It would be too awkward for him
Harry does not seem to know how to deal with the fact that his friends are poor. Throughout the series they almost never discuss money, even though Harry spends literally every waking moment of his life with Ron. The few times that money does come up, we find Harry feeling awkward and not knowing what to say or do. For example, in Chamber of Secrets when George expresses concern as to how the Weasleys will afford everything for the new year, we find Harry's response (or, rather, non-response):
Harry said nothing. He felt a bit awkward. Stored in an underground
vault at Gringotts in London was a small fortune that his parents had
Later when he goes to Gringotts with the Weasleys we see his embarrassment at the fact that he has money and they don't:
Harry enjoyed the breakneck journey down to the Weasleys’
vault, but felt dreadful, far worse than he had in Knockturn Alley,
when it was opened. There was a very small pile of silver Sickles
inside, and just one gold Galleon. Mrs. Weasley felt right into the
corners before sweeping the whole lot into her bag. Harry felt even
worse when they reached his vault. He tried to block the contents
from view as he hastily shoved handfuls of coins into a leather bag.
All the times Malfoy makes fun of the Weaselys' poverty, Harry doesn't seem to know how to respond. While he might help fight Malfoy he doesn't actually deal with the underlying tension. In fact, in Goblet of Fire we are expressly told that Harry didn't know how to deal with it (my emphasis):
“Must be nice,” Ron said abruptly, when they had sat down and started
serving themselves roast beef and Yorkshire puddings. “To have so
much money you don’t notice if a pocketful of Galleons goes missing.”
“Listen, I had other stuff on my mind that night!” said Harry
impatiently. “We all did, remember?”
“I didn’t know leprechaun gold vanishes,” Ron muttered. “I thought I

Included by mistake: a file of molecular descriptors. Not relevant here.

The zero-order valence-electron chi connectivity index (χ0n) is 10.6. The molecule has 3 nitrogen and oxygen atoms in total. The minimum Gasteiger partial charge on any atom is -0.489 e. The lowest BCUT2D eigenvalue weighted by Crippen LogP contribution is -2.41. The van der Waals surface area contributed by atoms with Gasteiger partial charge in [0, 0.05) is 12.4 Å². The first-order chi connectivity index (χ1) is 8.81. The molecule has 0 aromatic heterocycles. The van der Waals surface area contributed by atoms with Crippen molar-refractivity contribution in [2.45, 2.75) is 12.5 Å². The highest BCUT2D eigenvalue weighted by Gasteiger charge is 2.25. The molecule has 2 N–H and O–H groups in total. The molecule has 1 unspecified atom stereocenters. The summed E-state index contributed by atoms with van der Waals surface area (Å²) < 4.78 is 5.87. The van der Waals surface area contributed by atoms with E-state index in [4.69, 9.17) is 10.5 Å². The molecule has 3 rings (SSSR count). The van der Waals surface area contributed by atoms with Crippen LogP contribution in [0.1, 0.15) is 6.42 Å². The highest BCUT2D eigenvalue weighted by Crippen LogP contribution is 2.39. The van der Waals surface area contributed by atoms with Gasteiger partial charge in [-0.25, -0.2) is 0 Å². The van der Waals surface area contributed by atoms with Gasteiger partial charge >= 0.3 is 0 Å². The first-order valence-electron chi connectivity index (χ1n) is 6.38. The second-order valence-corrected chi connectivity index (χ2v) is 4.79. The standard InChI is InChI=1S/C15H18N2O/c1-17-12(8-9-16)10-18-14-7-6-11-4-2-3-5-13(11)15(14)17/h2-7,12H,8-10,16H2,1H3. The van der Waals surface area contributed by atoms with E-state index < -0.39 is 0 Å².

was paying you back. You shouldn’t ’ve given me that Chudley Cannon
hat for Christmas.”
“Forget it, all right?” said Harry.
Ron speared a roast potato on the end of his fork, glaring at it.
Then he said, “I hate being poor.”
Harry and Hermione looked at each other. Neither of them really knew
what to say.
In Order of the Phoenix when explaining Percy's defection, it seems like Ron can't even bring himself to explicitly say that they are poor (my emphasis):
“He went completely berserk. He said — well, he said loads of
terrible stuff. He said he’s been having to struggle against Dad’s
lousy reputation ever since he joined the Ministry and that Dad’s got
no ambition and that’s why we’ve always been — you know — not had
a lot of money, I mean —”
On the rare occasions when Harry does buy things for the Weasleys he does it awkwardly, as in Chamber of Secrets when he gives Ginny a set of books (my emphasis):
“You have these,” Harry mumbled to her, tipping the books into the
cauldron. “I’ll buy my own — ”
Or he jokes that that it is instead of many Christmas presents, as in Goblet of Fire when he buys omnioculars for Ron and Hermione:
“No — don’t bother,” said Ron, going red. He was always touchy about
the fact that Harry, who had inherited a small fortune from his
parents, had much more money than he did.
“You won’t be getting anything for Christmas,” Harry told him,
thrusting Omnioculars into his and Hermione’s hands. “For about ten
(This last quote also provides further evidence of "touchiness" with regard to the money situation.)
Finally, when Harry wants to get Ron new dress robes (in Goblet of Fire), he explicitly tells Fred and George to say that it's from them:
Buy Ron some different dress robes and say they’re from you.”
In other words, it is too awkward for Harry to simply buy Ron new robes himself.
We do in fact find at times that Harry is somewhat impetuously reckless with his money. For example, after getting acquitted in Order of the Phoenix:
With a grin at the thought of what Hermione would say if she could
see the statue of the elf, Harry turned his money bag upside down
and emptied not just ten Galleons, but the whole contents into the
pool at the statues’ feet.
Therefore, while it is perhaps believable Harry might be willing to waste a lot of money on brooms for the rest of the team, or even just for Fred and George, it seems likely that he would simply be too uncomfortable to do so.
While Harry does give Fred and George a thousand galleons at the end of Goblet of Fire, that situation seemed to be less of a "charity case" and more of Harry wanting to get rid of the money from the Triwizard Tournament, and figuring that funding a joke shop would be a good use for it.
“Listen,” said Harry firmly. “If you don’t take it, I’m throwing it
down the drain. I don’t want it and I don’t need it. But I could do
with a few laughs. We could all do with a few laughs. I’ve got a
feeling we’re going to need them more than usual before long.”
Additionally, as we see in the beginning of Half-Blood Prince, the Weasley twins seem to have viewed this more as a loan than as charity:
“You gave us our start-up loan, we haven’t forgotten,” said George
sternly. “Take whatever you like, and just remember to tell people
where you got it, if they ask.”
The very fact that they insisted that it was a loan, and sort of tried to pay it back, might be further indicative of the awkwardness of receiving money from Harry.